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Are dust mites a problem in your home?

May 01, 2009|By LYNN LITTLE / Special to The Herald-Mail

Does your home have a problem with dust mites? It might be surprising to learn that dust mites are part of everyday life and can be found in virtually every household.

The main sources of food for dust mites are human skin cells that slough off a person. Therefore, dust mites exist everywhere we do, because we leave a constant food supply wherever we go.

High humidity increases the prevalence of dust mites, so their numbers increase during the summer. However they can be problematic any time of the year.

Although dust mites live in many homes, only people who are allergic to them will know they are there. Dust mites are the second-most common allergen after pollen. When dust mites grow, they shed their skin and feces causing allergic reactions. Allergic reactions range from sneezing, itchy noses and watery eyes to severe asthma attacks.

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The pinhead-sized mites live in carpets, bedding, and upholstery. They can be found in textured upholstered furniture and long pile carpet and area rugs. Since most of us spend a quarter to a third of our lives asleep, dust mites are found in largest amounts in our beds. This includes our sheets, blankets, mattresses, pillows and pillowcases. Dust mites also thrive in children's toys and stuffed animals.

Dust mites can be reduced by cleaning your home regularly and thoroughly and by reducing the number of places that they can hide and thrive. Keep clutter down. Clutter collects dust and makes it harder to keep a clean home.

To control dust mites, enclose mattresses, box springs, and pillows in zippered allergen- and dust-proof covers. These covers prevent dust mites from hiding inside the batting and soft padding of your bed.

Change your bed sheets, blankets and pillowcases once a week and wash everything in hot water as dust mites can't survive temperatures above 130 degrees. Wash drapes, curtains and upholstery as often as possible.

Keep the relative humidity in your home low, between 35 percent and 55 percent. Run a dehumidifier in your home, especially in the basement.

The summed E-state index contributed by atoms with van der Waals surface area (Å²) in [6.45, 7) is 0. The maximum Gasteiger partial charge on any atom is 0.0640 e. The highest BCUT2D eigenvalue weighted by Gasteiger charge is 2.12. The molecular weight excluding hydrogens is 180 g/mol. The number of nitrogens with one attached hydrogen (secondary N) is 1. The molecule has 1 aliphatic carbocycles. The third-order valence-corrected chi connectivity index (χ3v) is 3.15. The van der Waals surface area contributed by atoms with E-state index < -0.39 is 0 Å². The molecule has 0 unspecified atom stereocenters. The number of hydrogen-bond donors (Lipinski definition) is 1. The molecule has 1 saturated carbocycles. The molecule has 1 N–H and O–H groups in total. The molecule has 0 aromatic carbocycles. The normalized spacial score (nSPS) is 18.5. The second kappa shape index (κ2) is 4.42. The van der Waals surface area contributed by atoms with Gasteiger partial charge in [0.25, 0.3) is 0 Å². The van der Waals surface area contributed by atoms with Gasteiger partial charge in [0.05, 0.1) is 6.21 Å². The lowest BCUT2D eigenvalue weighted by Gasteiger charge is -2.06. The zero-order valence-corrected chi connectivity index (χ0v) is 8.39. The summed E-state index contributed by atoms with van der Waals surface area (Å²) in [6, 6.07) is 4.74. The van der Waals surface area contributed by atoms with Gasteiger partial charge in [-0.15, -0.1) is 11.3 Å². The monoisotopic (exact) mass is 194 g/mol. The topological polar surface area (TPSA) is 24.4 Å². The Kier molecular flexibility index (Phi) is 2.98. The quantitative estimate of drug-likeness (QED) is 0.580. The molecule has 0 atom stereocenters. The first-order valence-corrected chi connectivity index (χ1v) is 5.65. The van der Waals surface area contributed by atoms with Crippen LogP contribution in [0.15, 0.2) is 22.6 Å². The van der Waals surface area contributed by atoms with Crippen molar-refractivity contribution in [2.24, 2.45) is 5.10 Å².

Sweep and vacuum your entire home at least once or twice a week. Dust your house or apartment regularly and don't allow dust to collect on floors, furniture, cabinets, appliances or high shelves. Change air filters from heating systems and air conditioners frequently. Change the catch bags from your vacuum cleaner as often as you can afford. Use a vacuum cleaner with a high-efficiency, purifying, air (HEPA) filtration system, especially if you have family members with allergies and asthma.

Choose washable toys and stuffed animals for your children and wash them in hot water regularly, allowing them to dry thoroughly. If you suspect that your children have allergies or breathing problems, do not let them take stuffed animals or other plush toys to bed. Keep stuffed toys in a separate play area, not in their bedrooms.

For more information on dust mites, asthma and allergies check out the following resources:

o The Environmental Protection Agency - www.epa.gov/asthma/dustmites.html

o American Lung Association - go to www.lungusa.org and type "dust mites" in the search box.

o The Allergy & Asthma Network: Mothers of Asthmatics - www.aanma.org

o The Soap and Detergent Association - www.cleaning101.com/house

Lynn Little is a family and consumer sciences educator with University of Maryland Cooperative Extension in Washington County.

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